- Necessary material
- Evaluate the condition of the furniture
- Old table, traditional assemblies
- New stained wood
- 1. Disassembly of the table top
- 2. Assembly of the belt and the drawer of the table
- Practical information
- 3. Reconstitution of the base
- 4. Sanding and finishes of the table
Before embarking on the restoration of a piece of furniture, it is better to thoroughly inspect all the pieces (top, bottom, sides...) and take the time to check the solidity of the assemblies (base, tray, drawers...). This first step is always very useful before going further. If, as here, all is in good condition, with the exception of a few areas to review (worm-eaten feet, damaged surfaces...), it is possible to consider a restoration work.
- square joiner,
- pin punch,
- hand plane,
- wood chisel,
- lint-free cloth
- hand saw or circular saw,
- eccentric sander,
- domino milling machine or drill,
- chestnut wood
- wood glue
- 10 x 50 dominoes or 10 to 14 mm trunnions
- hue or patina (walnut husk)
- hard oil or wax-varnish
- Difficulty: 3/4
- Cost: approx. 100 €
- Time: 3 days
Evaluate the condition of the furniture
The model recovered here is of rather simple design: a drawer, a tray, a belt and four feet. There are no extensions or folding trays, which simplifies all the operations to come. Made of solid wood, this table features vintage assemblies that allow the wood to "work" freely.
Old table, traditional assemblies
The tray has a central panel and two side rails assembled with tenons and mortises, and pinned in the sockets (pieces placed at the end of the tray).
The drawer frame is assembled with a dovetail (alternation of large "tails" and narrow tenons), with a bottom taken in grooves on the sides and the front. This method of assembly was preferred for the manufacture of chests and drawers because it offers the most tensile strength that is exerted especially on the front.
The restoration work helps to learn a lot about the techniques and tricks used by the craftsmen of the past. The preservation of typical elements adds an inimitable touch and preserves the authenticity of the furniture.
In the case presented here, some parts have been partially repaired or replaced (worm-eaten feet in particular).
New stained wood
The "new" wood has been tinted so that it is close to the old one. The chestnut tree (like oak) being strongly tannic, it is possible to age artificially with lime water (a glass of lime for 2 liters of water), but the result is quite random.
To obtain a regular dark shade, it is better to use a walnut stain type dye. When the shade is almost solid, an oil or a colored varnish-wax can complete the operation while protecting the wood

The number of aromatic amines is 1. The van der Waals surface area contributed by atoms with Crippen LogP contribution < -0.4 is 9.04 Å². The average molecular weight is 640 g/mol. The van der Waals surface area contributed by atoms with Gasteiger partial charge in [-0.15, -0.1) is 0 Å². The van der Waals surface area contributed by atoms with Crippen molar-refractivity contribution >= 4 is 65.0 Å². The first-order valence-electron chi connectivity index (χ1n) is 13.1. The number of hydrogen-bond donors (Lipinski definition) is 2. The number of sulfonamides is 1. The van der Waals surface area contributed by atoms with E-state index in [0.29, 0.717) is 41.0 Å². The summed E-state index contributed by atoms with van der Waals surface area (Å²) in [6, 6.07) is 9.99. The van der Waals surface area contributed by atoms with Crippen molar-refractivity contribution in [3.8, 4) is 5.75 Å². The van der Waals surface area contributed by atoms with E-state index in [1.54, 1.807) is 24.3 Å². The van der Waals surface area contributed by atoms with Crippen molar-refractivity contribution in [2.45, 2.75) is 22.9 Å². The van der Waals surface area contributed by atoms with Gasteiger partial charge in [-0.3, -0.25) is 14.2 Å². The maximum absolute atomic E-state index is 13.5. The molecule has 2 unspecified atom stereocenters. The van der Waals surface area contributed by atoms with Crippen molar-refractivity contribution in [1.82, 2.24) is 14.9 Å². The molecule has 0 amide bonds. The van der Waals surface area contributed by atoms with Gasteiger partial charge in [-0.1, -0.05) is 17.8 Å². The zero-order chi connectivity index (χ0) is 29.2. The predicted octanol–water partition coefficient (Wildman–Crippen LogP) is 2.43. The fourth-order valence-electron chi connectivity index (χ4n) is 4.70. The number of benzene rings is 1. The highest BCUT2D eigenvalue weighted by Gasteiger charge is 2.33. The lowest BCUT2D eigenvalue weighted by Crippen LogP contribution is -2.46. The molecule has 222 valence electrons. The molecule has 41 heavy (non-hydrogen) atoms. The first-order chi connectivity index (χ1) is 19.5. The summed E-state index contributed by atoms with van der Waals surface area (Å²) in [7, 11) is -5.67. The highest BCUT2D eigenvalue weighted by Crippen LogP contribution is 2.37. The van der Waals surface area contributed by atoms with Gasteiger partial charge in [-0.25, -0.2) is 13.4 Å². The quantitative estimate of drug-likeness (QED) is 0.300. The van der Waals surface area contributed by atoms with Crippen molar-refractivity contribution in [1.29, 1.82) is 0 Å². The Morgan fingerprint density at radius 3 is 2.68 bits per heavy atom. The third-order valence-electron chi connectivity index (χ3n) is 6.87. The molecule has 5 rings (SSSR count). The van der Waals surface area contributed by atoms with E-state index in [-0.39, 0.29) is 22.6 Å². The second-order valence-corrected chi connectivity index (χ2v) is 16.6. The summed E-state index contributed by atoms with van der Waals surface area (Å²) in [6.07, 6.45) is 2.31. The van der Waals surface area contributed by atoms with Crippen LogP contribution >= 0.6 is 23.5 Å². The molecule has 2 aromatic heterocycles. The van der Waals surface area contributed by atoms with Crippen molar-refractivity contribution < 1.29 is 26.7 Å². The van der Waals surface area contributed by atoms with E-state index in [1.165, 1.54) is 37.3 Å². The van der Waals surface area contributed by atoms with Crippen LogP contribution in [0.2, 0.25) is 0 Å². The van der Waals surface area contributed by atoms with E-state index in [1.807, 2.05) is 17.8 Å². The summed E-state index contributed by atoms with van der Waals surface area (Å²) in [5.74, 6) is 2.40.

1. Disassembly of the table top
The plate and the fittings are deposited.
The tips can be torn off the pliers, by inserting a metal plate to avoid marking the wood.
The tray consists of a central panel, assembled by tongue and groove, and lateral crosspieces clamped between the sockets by tenons and mortises pegged.
Disassemble the sockets by removing the wooden dowels with a pin punch.
Araser with wood chisel remaining pegs and extra thicknesses of glue.
Replace the damaged parts preferably with the same wood species.
On the new sockets, make two side mortises and an intermediate groove.
2. Assembly of the belt and the drawer of the table
The slides guiding and supporting the side drawer are to be replaced.
To insert the new ones without dismantling the belt ties, dig a wood chisel bowl on the bottom rail.
Insert the end of the sliders into the bowl to push them into the original mortises.
The bowl is capped with a piece of glued wood.
If the thickness of the parts allows it, simply plant a few points to consolidate an old dovetail assembly.
If the wood is very damaged, stick the parts with a polyurethane glue, because by inflating slightly, it makes it possible to fill the voids.
The bottom and back of the drawer must be replaced.
Post the traces (parts to dig) at the end of the new part and on one of the faces.
Hatch the areas to be eliminated.
Dig with a back saw and chisel.
The adjustment is done gradually.
The two parts of the dovetail assembly must coincide perfectly.
Assemble the drawer, then slide the bottom back into the grooves of the sides and the front.
Screw or nail the bottom on the lower edge of the back.
To facilitate the entry of the tenons into the mortises and tongues into the grooves, slightly chamfer the edges.
Be sure to tilt the tool.
3. Reconstitution of the base
The base of the feet is the most damaged part.
Draw a line of cut at the carpenter's square.
Cut with hand saw or circular saw.
To extend the cut feet, weave pieces of wood of the same section.
The connection is carried out with a milling machine for dominoes of 10 x 50 mm or, failing that, with trunnions of Ø 10 to 14 mm.
Place at least two pigeons (dominoes or trunnions) per foot.
Glue all the pieces then clamp the assembly.
Note that the collages on end wood are not very effective, it is the pigeons that ensure the strength of the link.
Split wood can be consolidated by glue injection.
Use a diluted vinyl glue with a little hot water before drawing it into a syringe with a big needle.
After the injection, tighten the workpiece with a clamp.
4. Sanding and finishes of the table
Sanding of all surfaces is done after gluing the replacement parts.
The tray is sanded separately, flat on the workbench.
Secure the tray with the original forged tips placed in the same places.
Or from the inside of the belt, through cleats or metal brackets.
The differences in shades are overtaken by a shade of walnut.
Perform tests on a fall to determine the correct dosage of product.
Apply a varnish-wax, a colored wax or a hard oil to protect the wood and to unify the appearance of the whole. (You can opt for a glossy or rather matte finish.)
Apparent hardware (lock inputs, knobs, handles, hinges...) are replaced last, to facilitate the application of finishing products.